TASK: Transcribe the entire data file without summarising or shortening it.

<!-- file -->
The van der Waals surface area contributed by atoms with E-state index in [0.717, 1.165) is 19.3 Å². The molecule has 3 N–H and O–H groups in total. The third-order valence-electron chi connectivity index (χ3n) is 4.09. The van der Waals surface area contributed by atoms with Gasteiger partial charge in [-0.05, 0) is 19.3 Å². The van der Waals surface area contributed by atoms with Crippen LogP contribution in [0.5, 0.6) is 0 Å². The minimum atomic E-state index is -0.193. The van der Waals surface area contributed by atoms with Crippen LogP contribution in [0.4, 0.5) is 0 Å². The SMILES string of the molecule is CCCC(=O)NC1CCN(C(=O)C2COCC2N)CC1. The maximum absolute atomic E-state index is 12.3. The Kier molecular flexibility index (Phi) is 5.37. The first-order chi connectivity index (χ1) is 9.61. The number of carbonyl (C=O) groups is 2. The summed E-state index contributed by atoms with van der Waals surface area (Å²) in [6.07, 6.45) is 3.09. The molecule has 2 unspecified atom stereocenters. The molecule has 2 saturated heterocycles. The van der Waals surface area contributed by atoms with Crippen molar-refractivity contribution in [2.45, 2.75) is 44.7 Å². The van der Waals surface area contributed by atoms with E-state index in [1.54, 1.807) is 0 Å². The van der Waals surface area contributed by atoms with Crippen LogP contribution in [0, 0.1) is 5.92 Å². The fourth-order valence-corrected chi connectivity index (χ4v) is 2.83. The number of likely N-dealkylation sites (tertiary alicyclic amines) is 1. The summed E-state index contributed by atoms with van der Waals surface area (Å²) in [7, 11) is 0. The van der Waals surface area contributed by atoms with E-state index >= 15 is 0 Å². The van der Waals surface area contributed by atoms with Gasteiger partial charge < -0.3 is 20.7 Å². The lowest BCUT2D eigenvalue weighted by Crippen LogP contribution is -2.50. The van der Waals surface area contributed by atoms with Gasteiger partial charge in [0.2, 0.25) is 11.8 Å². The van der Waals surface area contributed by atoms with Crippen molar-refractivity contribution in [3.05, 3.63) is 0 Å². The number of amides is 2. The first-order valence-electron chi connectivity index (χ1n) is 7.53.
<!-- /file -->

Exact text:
The van der Waals surface area contributed by atoms with E-state index in [0.717, 1.165) is 19.3 Å². The molecule has 3 N–H and O–H groups in total. The third-order valence-electron chi connectivity index (χ3n) is 4.09. The van der Waals surface area contributed by atoms with Gasteiger partial charge in [-0.05, 0) is 19.3 Å². The van der Waals surface area contributed by atoms with Crippen LogP contribution in [0.5, 0.6) is 0 Å². The minimum atomic E-state index is -0.193. The van der Waals surface area contributed by atoms with Crippen LogP contribution in [0.4, 0.5) is 0 Å². The SMILES string of the molecule is CCCC(=O)NC1CCN(C(=O)C2COCC2N)CC1. The maximum absolute atomic E-state index is 12.3. The Kier molecular flexibility index (Phi) is 5.37. The first-order chi connectivity index (χ1) is 9.61. The number of carbonyl (C=O) groups is 2. The summed E-state index contributed by atoms with van der Waals surface area (Å²) in [6.07, 6.45) is 3.09. The molecule has 2 unspecified atom stereocenters. The molecule has 2 saturated heterocycles. The van der Waals surface area contributed by atoms with Crippen molar-refractivity contribution in [2.45, 2.75) is 44.7 Å². The van der Waals surface area contributed by atoms with E-state index in [1.54, 1.807) is 0 Å². The van der Waals surface area contributed by atoms with Crippen LogP contribution in [0, 0.1) is 5.92 Å². The fourth-order valence-corrected chi connectivity index (χ4v) is 2.83. The number of likely N-dealkylation sites (tertiary alicyclic amines) is 1. The summed E-state index contributed by atoms with van der Waals surface area (Å²) in [7, 11) is 0. The van der Waals surface area contributed by atoms with E-state index >= 15 is 0 Å². The van der Waals surface area contributed by atoms with Gasteiger partial charge < -0.3 is 20.7 Å². The lowest BCUT2D eigenvalue weighted by Crippen LogP contribution is -2.50. The van der Waals surface area contributed by atoms with Gasteiger partial charge in [0.2, 0.25) is 11.8 Å². The van der Waals surface area contributed by atoms with Crippen molar-refractivity contribution in [3.05, 3.63) is 0 Å². The number of amides is 2. The first-order valence-electron chi connectivity index (χ1n) is 7.53.